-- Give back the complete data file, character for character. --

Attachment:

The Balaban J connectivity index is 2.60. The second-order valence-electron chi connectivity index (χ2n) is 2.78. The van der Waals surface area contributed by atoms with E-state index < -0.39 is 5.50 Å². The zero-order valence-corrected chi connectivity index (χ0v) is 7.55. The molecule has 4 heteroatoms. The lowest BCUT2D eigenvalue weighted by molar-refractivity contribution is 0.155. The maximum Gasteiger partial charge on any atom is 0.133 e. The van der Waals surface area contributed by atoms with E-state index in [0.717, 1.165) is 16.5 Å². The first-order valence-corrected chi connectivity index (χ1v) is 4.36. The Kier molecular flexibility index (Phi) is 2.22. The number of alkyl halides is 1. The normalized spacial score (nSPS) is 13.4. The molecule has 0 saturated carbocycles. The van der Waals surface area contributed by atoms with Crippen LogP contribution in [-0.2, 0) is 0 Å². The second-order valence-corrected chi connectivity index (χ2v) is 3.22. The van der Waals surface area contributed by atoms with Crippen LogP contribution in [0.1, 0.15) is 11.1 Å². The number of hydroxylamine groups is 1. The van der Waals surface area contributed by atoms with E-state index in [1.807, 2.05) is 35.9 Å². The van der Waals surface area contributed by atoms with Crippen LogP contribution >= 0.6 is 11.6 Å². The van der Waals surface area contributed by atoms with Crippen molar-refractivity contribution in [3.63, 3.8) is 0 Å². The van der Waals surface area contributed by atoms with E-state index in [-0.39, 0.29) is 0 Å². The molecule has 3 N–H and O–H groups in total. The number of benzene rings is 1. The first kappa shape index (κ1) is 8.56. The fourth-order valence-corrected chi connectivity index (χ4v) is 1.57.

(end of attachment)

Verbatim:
The Balaban J connectivity index is 2.60. The second-order valence-electron chi connectivity index (χ2n) is 2.78. The van der Waals surface area contributed by atoms with E-state index < -0.39 is 5.50 Å². The zero-order valence-corrected chi connectivity index (χ0v) is 7.55. The molecule has 4 heteroatoms. The lowest BCUT2D eigenvalue weighted by molar-refractivity contribution is 0.155. The maximum Gasteiger partial charge on any atom is 0.133 e. The van der Waals surface area contributed by atoms with E-state index in [0.717, 1.165) is 16.5 Å². The first-order valence-corrected chi connectivity index (χ1v) is 4.36. The Kier molecular flexibility index (Phi) is 2.22. The number of alkyl halides is 1. The normalized spacial score (nSPS) is 13.4. The molecule has 0 saturated carbocycles. The van der Waals surface area contributed by atoms with Crippen LogP contribution in [-0.2, 0) is 0 Å². The second-order valence-corrected chi connectivity index (χ2v) is 3.22. The van der Waals surface area contributed by atoms with Crippen LogP contribution in [0.1, 0.15) is 11.1 Å². The number of hydroxylamine groups is 1. The van der Waals surface area contributed by atoms with E-state index in [1.807, 2.05) is 35.9 Å². The van der Waals surface area contributed by atoms with Crippen LogP contribution >= 0.6 is 11.6 Å². The van der Waals surface area contributed by atoms with Crippen molar-refractivity contribution in [3.63, 3.8) is 0 Å². The van der Waals surface area contributed by atoms with E-state index in [-0.39, 0.29) is 0 Å². The molecule has 3 N–H and O–H groups in total. The number of benzene rings is 1. The first kappa shape index (κ1) is 8.56. The fourth-order valence-corrected chi connectivity index (χ4v) is 1.57.